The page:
Dare Essays For 5th Grade 2015 Shelton

BURLINGTON, N.C. – Fifth grade students at Highland Elementary in Burlington made a public pledge Thursday to be drug-free during a D.A.R.E graduation.

The Drug Abuse Resistance Education program, or D.A.R.E, has been a staple in schools and police departments for decades.

“We’ve been doing it here in Burlington for over 30 years,” officer Michael Paschal said.

Times have changed and it seems that the list of negative influences for children today has gotten longer.

“Smoking, drinking, and then of course the current opioid problem that the entire country is having,” Paschal explained.

He said exposure to drugs, including opioid-related issues, could happen as early as middle school, reinforcement as to why D.A.R.E in schools is still relevant.

“You start seeing it in middle school and certainly into high school, so we teach our elementary curriculum, our fifth graders, to try to prepare them for that leap they make to middle school,” Paschal said.

Students shared what they learned across the 10-week program.

“We talked about what’s in drugs and how they make you feel and [the program] talked about what could happen to you if you did it,” Christina Bowers said.

“We realized that if someone is peer-pressuring you, you need to stay away from them and maybe just tell them no and if they’re telling you to do drugs, you can close your mouth or give a reason why not to,” Ethan Fogleman said.

More than 4,000 people between the ages of 15 and 24 died from a drug overdose in 2015, according to the National Institute on Drug Abuse for Teens.

According to the data sheet, that included cocaine, heroin and “other illicit opioids.”

It’s hard to prove statistically if the program will make a difference down the road in a child’s life, but Burlington police believe in the investment.

“Any type of preventative work that can be done, any time that you can open up the doors of communication between law enforcement and the community absolutely is going to make a difference in at least one person’s life,” Sgt. Jennifer Matherly said.

D.A.R.E covers other topics including bullying, violence and peer pressure.

Burlington police are hoping to start a pilot program that will offer D.A.R.E to first and second grade students as early as spring 2018.

From Fox8

Dover D.A.R.E. graduates show off their certificates at a ceremony held earlier this month.

DOVER — The annual ceremony for the Dover Police Department’s Dover Middle School D.A.R.E. program took place earlier this month inside the Dover Middle School gymnasium.

At the event, 312 fifth-grade students celebrated the completion of the D.A.R.E. curriculum, which lasts 13 weeks.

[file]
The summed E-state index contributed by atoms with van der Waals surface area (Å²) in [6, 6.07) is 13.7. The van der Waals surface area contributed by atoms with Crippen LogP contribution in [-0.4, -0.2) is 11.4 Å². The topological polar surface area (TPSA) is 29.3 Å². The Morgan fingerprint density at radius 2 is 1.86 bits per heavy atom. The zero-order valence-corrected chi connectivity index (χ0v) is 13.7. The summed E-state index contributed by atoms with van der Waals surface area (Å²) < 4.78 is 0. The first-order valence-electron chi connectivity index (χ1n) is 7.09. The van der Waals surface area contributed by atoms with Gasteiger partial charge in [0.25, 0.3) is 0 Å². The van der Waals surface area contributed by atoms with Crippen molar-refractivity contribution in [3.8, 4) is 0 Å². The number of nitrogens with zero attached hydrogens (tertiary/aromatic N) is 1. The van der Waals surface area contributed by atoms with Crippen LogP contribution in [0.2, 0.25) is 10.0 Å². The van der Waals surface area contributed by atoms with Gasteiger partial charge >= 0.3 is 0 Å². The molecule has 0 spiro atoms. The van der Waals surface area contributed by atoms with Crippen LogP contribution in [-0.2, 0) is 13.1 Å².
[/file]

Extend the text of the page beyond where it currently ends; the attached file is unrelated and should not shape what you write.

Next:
In addition to the graduates, teachers, other school staff, and approximately 100 parents, some state, city and school officials were also in attendance. State Sen. David Watters, Dover Mayor Karen Weston, Police Chief Anthony F. Colarusso, Jr., Dover City Councilor Anthony McManus, Dover School Board Chair Amanda Russell, and Dover School Board Vice Chair Betsey Andrews Parker were among the dignitaries. Also present were the police department’s three D.A.R.E. instructors, Detective Matt Travaglini, Dana Mitchell, and Officer Jason Feliciano.

Prior to the graduation ceremony, the Dover Police Department’s Youth to Youth program recognized Watters for his long-standing support of substance abuse prevention efforts. The award, presented to him by Colarusso, was the Community Service in Drug Prevention Award “for tireless legislative efforts to champion action, resources and solutions needed to respond to substance abuse, including legislation to protect kids from exposure to second-hand smoke in cars.” Watters and Colarusso both addressed the D.A.R.E. graduates.

Dover Police Chief Anthony F. Colarusso, Jr. poses with N.H. State Sen. David Watters after the chief presented Watters with the Community Service in Drug Prevention Award earlier this month during Dover D.A.R.E. graduations ceremonies at the Dover Middle School earlier this month.

As part of the DARE program, each student is asked to write a letter to a fictitious friend who has moved away and has recently begun to use alcohol or tobacco. The goal is to see what the students would write to that friend to help them make better choices. The winning essays were written by Kyla Woolley and Finn Mattingly. They both read their award essays to the large crowd. The graduates were then presented with their certificates and their Drug Free IDs. The Drug Free IDs allow the students to get discounts at several participating businesses in the area.

From fosters.com

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